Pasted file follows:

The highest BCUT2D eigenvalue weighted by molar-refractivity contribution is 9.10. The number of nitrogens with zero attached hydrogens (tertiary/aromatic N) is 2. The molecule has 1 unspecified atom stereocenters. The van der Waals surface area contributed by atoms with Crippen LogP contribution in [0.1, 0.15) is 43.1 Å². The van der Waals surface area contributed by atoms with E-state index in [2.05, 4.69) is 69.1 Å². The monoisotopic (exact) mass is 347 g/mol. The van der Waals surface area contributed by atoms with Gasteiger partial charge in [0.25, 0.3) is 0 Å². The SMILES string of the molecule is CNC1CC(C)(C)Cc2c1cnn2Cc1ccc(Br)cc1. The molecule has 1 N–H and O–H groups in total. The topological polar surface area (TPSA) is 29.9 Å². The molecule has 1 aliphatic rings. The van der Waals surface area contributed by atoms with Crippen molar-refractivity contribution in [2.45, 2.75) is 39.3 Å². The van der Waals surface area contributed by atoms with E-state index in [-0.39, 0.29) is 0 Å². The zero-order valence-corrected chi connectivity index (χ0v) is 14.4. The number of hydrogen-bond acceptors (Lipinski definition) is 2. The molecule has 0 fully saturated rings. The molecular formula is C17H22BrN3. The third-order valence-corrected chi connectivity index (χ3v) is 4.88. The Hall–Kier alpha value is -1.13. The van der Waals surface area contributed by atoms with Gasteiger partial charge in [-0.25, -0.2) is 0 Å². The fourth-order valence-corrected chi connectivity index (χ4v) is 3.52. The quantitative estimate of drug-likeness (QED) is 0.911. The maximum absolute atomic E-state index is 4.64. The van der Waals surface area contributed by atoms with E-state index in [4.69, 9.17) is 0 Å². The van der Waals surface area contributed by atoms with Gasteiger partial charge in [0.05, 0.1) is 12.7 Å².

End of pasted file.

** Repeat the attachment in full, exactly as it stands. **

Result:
The highest BCUT2D eigenvalue weighted by molar-refractivity contribution is 9.10. The number of nitrogens with zero attached hydrogens (tertiary/aromatic N) is 2. The molecule has 1 unspecified atom stereocenters. The van der Waals surface area contributed by atoms with Crippen LogP contribution in [0.1, 0.15) is 43.1 Å². The van der Waals surface area contributed by atoms with E-state index in [2.05, 4.69) is 69.1 Å². The monoisotopic (exact) mass is 347 g/mol. The van der Waals surface area contributed by atoms with Gasteiger partial charge in [0.25, 0.3) is 0 Å². The SMILES string of the molecule is CNC1CC(C)(C)Cc2c1cnn2Cc1ccc(Br)cc1. The molecule has 1 N–H and O–H groups in total. The topological polar surface area (TPSA) is 29.9 Å². The molecule has 1 aliphatic rings. The van der Waals surface area contributed by atoms with Crippen molar-refractivity contribution in [2.45, 2.75) is 39.3 Å². The van der Waals surface area contributed by atoms with E-state index in [-0.39, 0.29) is 0 Å². The zero-order valence-corrected chi connectivity index (χ0v) is 14.4. The number of hydrogen-bond acceptors (Lipinski definition) is 2. The molecule has 0 fully saturated rings. The molecular formula is C17H22BrN3. The third-order valence-corrected chi connectivity index (χ3v) is 4.88. The Hall–Kier alpha value is -1.13. The van der Waals surface area contributed by atoms with Gasteiger partial charge in [-0.25, -0.2) is 0 Å². The fourth-order valence-corrected chi connectivity index (χ4v) is 3.52. The quantitative estimate of drug-likeness (QED) is 0.911. The maximum absolute atomic E-state index is 4.64. The van der Waals surface area contributed by atoms with E-state index in [4.69, 9.17) is 0 Å². The van der Waals surface area contributed by atoms with Gasteiger partial charge in [0.05, 0.1) is 12.7 Å².